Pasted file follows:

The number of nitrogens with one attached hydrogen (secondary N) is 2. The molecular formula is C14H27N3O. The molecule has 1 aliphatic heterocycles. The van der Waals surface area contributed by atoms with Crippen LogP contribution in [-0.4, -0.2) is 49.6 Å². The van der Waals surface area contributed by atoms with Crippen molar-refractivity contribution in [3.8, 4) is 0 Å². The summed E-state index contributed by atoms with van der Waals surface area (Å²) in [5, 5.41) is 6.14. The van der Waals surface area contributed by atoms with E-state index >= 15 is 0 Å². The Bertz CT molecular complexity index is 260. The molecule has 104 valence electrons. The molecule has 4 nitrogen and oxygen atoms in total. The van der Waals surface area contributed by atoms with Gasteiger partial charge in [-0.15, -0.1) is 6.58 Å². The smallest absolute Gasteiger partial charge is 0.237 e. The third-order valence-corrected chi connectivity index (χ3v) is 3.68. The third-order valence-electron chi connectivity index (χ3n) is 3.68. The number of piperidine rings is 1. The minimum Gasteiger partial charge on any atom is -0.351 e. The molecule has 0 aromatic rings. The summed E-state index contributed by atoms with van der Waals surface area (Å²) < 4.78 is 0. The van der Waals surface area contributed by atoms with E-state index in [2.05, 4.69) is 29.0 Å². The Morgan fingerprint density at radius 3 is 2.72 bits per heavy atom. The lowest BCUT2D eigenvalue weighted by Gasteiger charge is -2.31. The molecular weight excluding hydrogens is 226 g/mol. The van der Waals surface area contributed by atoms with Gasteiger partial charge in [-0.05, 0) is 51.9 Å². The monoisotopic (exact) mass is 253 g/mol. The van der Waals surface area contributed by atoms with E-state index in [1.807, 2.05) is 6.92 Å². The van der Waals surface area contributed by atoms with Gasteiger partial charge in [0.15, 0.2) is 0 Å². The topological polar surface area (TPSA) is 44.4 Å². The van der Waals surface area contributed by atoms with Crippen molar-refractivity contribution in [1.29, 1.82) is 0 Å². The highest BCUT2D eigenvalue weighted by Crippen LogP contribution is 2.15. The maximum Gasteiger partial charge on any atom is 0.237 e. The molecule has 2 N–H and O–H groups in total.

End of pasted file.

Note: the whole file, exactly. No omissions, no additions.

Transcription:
The number of nitrogens with one attached hydrogen (secondary N) is 2. The molecular formula is C14H27N3O. The molecule has 1 aliphatic heterocycles. The van der Waals surface area contributed by atoms with Crippen LogP contribution in [-0.4, -0.2) is 49.6 Å². The van der Waals surface area contributed by atoms with Crippen molar-refractivity contribution in [3.8, 4) is 0 Å². The summed E-state index contributed by atoms with van der Waals surface area (Å²) in [5, 5.41) is 6.14. The van der Waals surface area contributed by atoms with E-state index >= 15 is 0 Å². The Bertz CT molecular complexity index is 260. The molecule has 104 valence electrons. The molecule has 4 nitrogen and oxygen atoms in total. The van der Waals surface area contributed by atoms with Gasteiger partial charge in [-0.15, -0.1) is 6.58 Å². The smallest absolute Gasteiger partial charge is 0.237 e. The third-order valence-corrected chi connectivity index (χ3v) is 3.68. The third-order valence-electron chi connectivity index (χ3n) is 3.68. The number of piperidine rings is 1. The minimum Gasteiger partial charge on any atom is -0.351 e. The molecule has 0 aromatic rings. The summed E-state index contributed by atoms with van der Waals surface area (Å²) < 4.78 is 0. The van der Waals surface area contributed by atoms with E-state index in [2.05, 4.69) is 29.0 Å². The Morgan fingerprint density at radius 3 is 2.72 bits per heavy atom. The lowest BCUT2D eigenvalue weighted by Gasteiger charge is -2.31. The molecular weight excluding hydrogens is 226 g/mol. The van der Waals surface area contributed by atoms with Gasteiger partial charge in [-0.05, 0) is 51.9 Å². The monoisotopic (exact) mass is 253 g/mol. The van der Waals surface area contributed by atoms with E-state index in [1.807, 2.05) is 6.92 Å². The van der Waals surface area contributed by atoms with Gasteiger partial charge in [0.15, 0.2) is 0 Å². The topological polar surface area (TPSA) is 44.4 Å². The van der Waals surface area contributed by atoms with Crippen molar-refractivity contribution in [1.29, 1.82) is 0 Å². The highest BCUT2D eigenvalue weighted by Crippen LogP contribution is 2.15. The maximum Gasteiger partial charge on any atom is 0.237 e. The molecule has 2 N–H and O–H groups in total.